Rickey was inducted into the Baseball Hall of Fame this past weekend. Before you non-sports people click off, read a little of the man that always talked in the third person about himself and loves the game so much, he was playing for a funky little non-MLB sanctioned team as recently as two years ago when most players are retired and golfing with friends.
Rickey is baseball's all time base stealer. He grew up on the poor side of Oakland. He was born on Christmas Day in 1958. He played twice for my beloved Padres, but that isn't why I adore Henderson. I love him because he loves the game of baseball as much or more than I do. It's not the money, its the game for Rickey. From the U-T writeup on his wonderful, moving, made-me-cry-like-a-baby, HOF speech:
COOPERSTOWN, N.Y. – Giving credit where it's overdue and probably unprecedented, Rickey Henderson entered the Hall of Fame by paying tribute to glazed doughnuts and hot chocolate, to 25-cent incentive bonuses and to the donkey Charlie Finley made an Oakland mascot.
And somehow, strangely enough, it all worked.
Baseball's supreme speed demon, the game's “most misunderstood player” in the estimation of former teammate Dave Stewart, consciously slowed his runaway tongue yesterday to deliver a curious, clever and surprisingly crafted induction speech.
No misprint. No kidding. Yes, that Rickey Henderson.
Only a few days after comparing speechmaking to “putting a tie too tight around my neck,” Henderson took his place at the lectern before thousands of spectators and 49 returning Hall of Famers and steadfastly refused to choke.
His free-form 14-minute address recounted how a youth coach had convinced him to get out of bed to play baseball by appearing at his door with doughnuts and hot chocolate; how a high school counselor had bribed him to stick with the sport; and how Reggie Jackson had haughtily withheld his autograph when Henderson was a young fan growing up in Oakland.
Maybe you had to be there to appreciate the timing, but a lot of the people who were there were howling.
His speech made me laugh and it made me cry. Rickey is the kind of person that few take the time to understand. He is an African-American that talks too fast, and like I said..always referred to himself in the third person. People who didn't 'get' Rickey called him egotistical and self-promoting.
Yeah, he was a little self-promoting, but I don't care...he was never really appreciated for what he could do on a baseball field, how patient he was in the batter's box. His deft skill at stealing a base off any pitcher he faced. From the UT article again:
Sometimes accused of selfishness and habitually guilty of self-indulgent showmanship during his playing career, Henderson approached his induction speech with the same care he showed in studying pitchers' pickoff moves. He rehearsed, revised and refined his address during two weeks as a celebrity student in the speech classes of Earl Robinson at Oakland's Laney College.And he was humble Sunday, at exactly the right time in his career. Bless you Rickey, you gave me wonderful memories of baseball games past, of afternoons spent watching and waiting for you to steal that base and fluster the shit out of whatever opposing pitcher was on the mound.
He was determined to make a statement that would not become garbled by Rickeyspeak. He showed, by words and deeds, how deeply he cares and how profoundly he wants to please.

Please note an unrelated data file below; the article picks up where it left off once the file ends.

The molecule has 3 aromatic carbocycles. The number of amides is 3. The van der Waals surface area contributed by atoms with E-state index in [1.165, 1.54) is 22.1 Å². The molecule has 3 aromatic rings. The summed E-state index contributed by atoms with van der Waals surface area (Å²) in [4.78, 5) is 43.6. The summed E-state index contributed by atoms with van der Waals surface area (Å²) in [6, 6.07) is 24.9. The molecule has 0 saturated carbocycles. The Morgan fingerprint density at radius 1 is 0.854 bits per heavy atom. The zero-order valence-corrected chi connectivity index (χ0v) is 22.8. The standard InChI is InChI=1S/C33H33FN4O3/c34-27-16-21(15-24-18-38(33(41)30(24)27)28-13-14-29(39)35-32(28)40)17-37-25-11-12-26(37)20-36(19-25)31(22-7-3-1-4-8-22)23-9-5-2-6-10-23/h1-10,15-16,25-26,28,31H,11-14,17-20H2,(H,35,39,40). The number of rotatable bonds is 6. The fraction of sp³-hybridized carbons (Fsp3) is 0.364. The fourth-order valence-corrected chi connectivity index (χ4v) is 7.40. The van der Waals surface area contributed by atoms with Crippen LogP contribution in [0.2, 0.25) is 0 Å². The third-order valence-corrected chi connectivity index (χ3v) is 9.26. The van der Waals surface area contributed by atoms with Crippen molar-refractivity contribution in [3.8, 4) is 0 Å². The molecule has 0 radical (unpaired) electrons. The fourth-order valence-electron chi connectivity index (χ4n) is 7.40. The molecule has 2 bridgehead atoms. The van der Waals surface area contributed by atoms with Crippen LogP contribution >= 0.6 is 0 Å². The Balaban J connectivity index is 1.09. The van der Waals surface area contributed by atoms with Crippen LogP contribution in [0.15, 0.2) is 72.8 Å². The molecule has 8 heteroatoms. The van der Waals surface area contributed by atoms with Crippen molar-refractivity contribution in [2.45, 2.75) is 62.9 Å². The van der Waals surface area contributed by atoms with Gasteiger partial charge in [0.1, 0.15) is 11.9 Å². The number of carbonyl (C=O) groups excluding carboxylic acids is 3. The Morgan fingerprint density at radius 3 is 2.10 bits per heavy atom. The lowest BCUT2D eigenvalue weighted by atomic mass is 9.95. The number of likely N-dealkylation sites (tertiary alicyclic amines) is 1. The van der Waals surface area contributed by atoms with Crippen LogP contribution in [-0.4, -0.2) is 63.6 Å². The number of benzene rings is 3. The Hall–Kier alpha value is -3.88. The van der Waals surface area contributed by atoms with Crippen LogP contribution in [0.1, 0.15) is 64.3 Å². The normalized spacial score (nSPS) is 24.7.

No ballplayer has been better at irritating opposing teams and their fans. With his stylized snap-catches and his choreographed walk/home run trots, Henderson's conduct seemed calculated to infuriate; so much so that even his teammates advised him to throttle back a bit.
But Henderson always saw himself as a performer, not just an athlete. Excesses aside, he was electric. He was so gifted a running back, Stewart said, that Henderson might have been inducted in the Pro Football Hall of Fame had he picked that career path.
The dominant dream of Henderson's youth was to play for the Oakland Raiders, but he took heed of his mother's fear of injury and the financial inducements of Mrs. Tommie Wilkerson, a counselor at Oakland Technical High School who was determined that her school have enough players to field a team.
“She would pay me a quarter every time I would get a hit, when I would score or stole a base,” Henderson said. “After my first 10 games, I had 30 hits, 25 runs scored and 33 steals. Not bad money for a kid.”
Later, in a post-induction press conference, Henderson said the payments lasted about two years. Good thing, too. Had Mrs. Wilkerson been obligated to honor the same terms throughout Henderson's major-league career, she would have owed him $1,689 for his 3,055 hits, 2,295 runs scored and 1,406 stolen bases.“When you think of me,” Rickey Henderson said, “I would like you to remember that kid from the inner city that played the game with all of his heart and never took the game for granted.
“My journey as a player is complete,” he said. “I am now in the class of the greatest players of all time. And at this moment, I am very, very humble.”
I remember vividly hollering with my friends as you came to bat, Ricky Gets On!!!! And seeing you wink and nod at us before you stepped into the batter's box.. knowing full well that you would find a way to get on base and then... steal one.
Rickey played for the Padres at the end of his professional career. No other team would give him a chance to set that all-time steals record.
I am forever grateful to the Padres for that.